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House of Lords written question – answered on 10th July 2013.

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Photo of The Earl of Caithness The Earl of Caithness Conservative

To ask Her Majesty’s Government, further to the remarks by Lord Wallace of Tankerness on 26 June (HL Deb, col 797), what are the “general principles of international law” relating to the allocation of national debt to which the minister referred.

Photo of Lord Wallace of Tankerness Lord Wallace of Tankerness Lords Spokesperson (Attorney General's Office), The Advocate-General for Scotland, Lords Spokesperson (Scotland Office)

There are a number of key legal issues that would underpin the formation of any independent Scottish state. The most important of these is the principle of continuity: that is, that the remainder of the UK would be the continuing state and an independent Scotland would be a new state. The first paper in the Government’s ‘Scotland Analysis’ programme deals with this issue in detail.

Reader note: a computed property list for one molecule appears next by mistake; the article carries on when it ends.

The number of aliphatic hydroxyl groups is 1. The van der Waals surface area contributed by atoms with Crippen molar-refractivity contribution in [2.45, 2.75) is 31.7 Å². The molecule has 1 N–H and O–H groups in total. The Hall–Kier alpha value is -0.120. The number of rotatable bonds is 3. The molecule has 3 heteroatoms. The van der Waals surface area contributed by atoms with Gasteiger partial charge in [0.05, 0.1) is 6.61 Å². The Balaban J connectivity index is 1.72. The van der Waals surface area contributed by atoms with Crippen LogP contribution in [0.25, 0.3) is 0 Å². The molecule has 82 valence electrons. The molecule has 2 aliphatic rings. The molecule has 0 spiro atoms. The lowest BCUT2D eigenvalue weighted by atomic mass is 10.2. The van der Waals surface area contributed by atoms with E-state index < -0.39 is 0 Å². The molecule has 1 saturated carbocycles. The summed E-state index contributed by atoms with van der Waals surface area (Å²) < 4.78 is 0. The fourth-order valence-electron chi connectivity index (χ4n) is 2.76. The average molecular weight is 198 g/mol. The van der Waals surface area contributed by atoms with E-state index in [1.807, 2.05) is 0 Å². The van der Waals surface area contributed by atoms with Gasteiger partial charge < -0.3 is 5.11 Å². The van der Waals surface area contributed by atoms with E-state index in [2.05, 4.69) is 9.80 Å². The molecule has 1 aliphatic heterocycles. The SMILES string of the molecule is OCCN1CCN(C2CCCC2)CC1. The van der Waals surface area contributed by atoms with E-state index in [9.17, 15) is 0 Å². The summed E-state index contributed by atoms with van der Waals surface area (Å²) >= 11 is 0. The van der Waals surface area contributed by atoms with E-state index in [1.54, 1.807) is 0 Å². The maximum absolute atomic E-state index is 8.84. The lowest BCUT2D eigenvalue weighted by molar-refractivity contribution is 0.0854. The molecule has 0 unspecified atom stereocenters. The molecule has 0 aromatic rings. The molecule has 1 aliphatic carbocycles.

The question of the allocation of national debt would be informed by the principle of equity and international practice. On that basis, a new state would be expected to take its ‘equitable share’ of any national debt as accepted by the Scottish Government Finance Secretary in his evidence to the Lords Economic Affairs Committee.

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